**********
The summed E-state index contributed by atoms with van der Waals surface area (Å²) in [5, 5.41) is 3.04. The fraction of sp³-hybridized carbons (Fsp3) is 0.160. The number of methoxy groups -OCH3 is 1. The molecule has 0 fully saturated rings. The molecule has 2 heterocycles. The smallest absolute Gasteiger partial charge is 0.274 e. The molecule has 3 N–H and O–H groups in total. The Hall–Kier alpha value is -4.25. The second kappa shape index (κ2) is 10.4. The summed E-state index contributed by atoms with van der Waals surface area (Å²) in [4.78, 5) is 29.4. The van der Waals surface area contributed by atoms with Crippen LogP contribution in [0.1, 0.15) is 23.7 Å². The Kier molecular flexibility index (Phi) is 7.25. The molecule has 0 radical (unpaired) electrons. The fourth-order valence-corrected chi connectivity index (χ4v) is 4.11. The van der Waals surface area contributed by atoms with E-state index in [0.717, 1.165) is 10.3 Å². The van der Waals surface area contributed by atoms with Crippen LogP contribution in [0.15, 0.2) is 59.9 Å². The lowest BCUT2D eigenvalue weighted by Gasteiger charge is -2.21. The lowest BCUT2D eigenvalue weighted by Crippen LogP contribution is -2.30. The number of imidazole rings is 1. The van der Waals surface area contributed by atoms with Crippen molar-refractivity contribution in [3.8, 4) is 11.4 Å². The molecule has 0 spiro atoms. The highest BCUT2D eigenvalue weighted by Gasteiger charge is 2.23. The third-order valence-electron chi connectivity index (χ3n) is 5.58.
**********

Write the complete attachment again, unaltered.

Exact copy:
The summed E-state index contributed by atoms with van der Waals surface area (Å²) in [5, 5.41) is 3.04. The fraction of sp³-hybridized carbons (Fsp3) is 0.160. The number of methoxy groups -OCH3 is 1. The molecule has 0 fully saturated rings. The molecule has 2 heterocycles. The smallest absolute Gasteiger partial charge is 0.274 e. The molecule has 3 N–H and O–H groups in total. The Hall–Kier alpha value is -4.25. The second kappa shape index (κ2) is 10.4. The summed E-state index contributed by atoms with van der Waals surface area (Å²) in [4.78, 5) is 29.4. The van der Waals surface area contributed by atoms with Crippen LogP contribution in [0.1, 0.15) is 23.7 Å². The Kier molecular flexibility index (Phi) is 7.25. The molecule has 0 radical (unpaired) electrons. The fourth-order valence-corrected chi connectivity index (χ4v) is 4.11. The van der Waals surface area contributed by atoms with E-state index in [0.717, 1.165) is 10.3 Å². The van der Waals surface area contributed by atoms with Crippen LogP contribution in [0.15, 0.2) is 59.9 Å². The lowest BCUT2D eigenvalue weighted by Gasteiger charge is -2.21. The lowest BCUT2D eigenvalue weighted by Crippen LogP contribution is -2.30. The number of imidazole rings is 1. The van der Waals surface area contributed by atoms with Crippen molar-refractivity contribution in [3.8, 4) is 11.4 Å². The molecule has 0 spiro atoms. The highest BCUT2D eigenvalue weighted by Gasteiger charge is 2.23. The third-order valence-electron chi connectivity index (χ3n) is 5.58.